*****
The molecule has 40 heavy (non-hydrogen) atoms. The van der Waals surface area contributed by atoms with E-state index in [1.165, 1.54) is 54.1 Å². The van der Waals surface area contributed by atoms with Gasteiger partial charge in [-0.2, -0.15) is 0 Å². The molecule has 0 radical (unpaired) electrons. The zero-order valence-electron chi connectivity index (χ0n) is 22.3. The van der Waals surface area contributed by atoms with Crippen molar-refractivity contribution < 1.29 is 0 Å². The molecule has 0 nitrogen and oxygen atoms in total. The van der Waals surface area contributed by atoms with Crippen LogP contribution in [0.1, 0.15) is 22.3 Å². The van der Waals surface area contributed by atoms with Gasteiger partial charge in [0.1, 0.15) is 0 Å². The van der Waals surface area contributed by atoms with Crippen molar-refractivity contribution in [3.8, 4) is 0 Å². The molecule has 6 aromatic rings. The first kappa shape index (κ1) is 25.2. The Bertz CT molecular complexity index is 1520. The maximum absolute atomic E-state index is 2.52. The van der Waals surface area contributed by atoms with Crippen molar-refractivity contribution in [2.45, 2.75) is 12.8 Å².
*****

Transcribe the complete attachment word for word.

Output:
The molecule has 40 heavy (non-hydrogen) atoms. The van der Waals surface area contributed by atoms with E-state index in [1.165, 1.54) is 54.1 Å². The van der Waals surface area contributed by atoms with Gasteiger partial charge in [-0.2, -0.15) is 0 Å². The molecule has 0 radical (unpaired) electrons. The zero-order valence-electron chi connectivity index (χ0n) is 22.3. The van der Waals surface area contributed by atoms with Crippen molar-refractivity contribution < 1.29 is 0 Å². The molecule has 0 nitrogen and oxygen atoms in total. The van der Waals surface area contributed by atoms with Crippen LogP contribution in [0.1, 0.15) is 22.3 Å². The van der Waals surface area contributed by atoms with Gasteiger partial charge in [0.1, 0.15) is 0 Å². The van der Waals surface area contributed by atoms with Crippen molar-refractivity contribution in [3.8, 4) is 0 Å². The molecule has 6 aromatic rings. The first kappa shape index (κ1) is 25.2. The Bertz CT molecular complexity index is 1520. The maximum absolute atomic E-state index is 2.52. The van der Waals surface area contributed by atoms with Crippen molar-refractivity contribution in [2.45, 2.75) is 12.8 Å².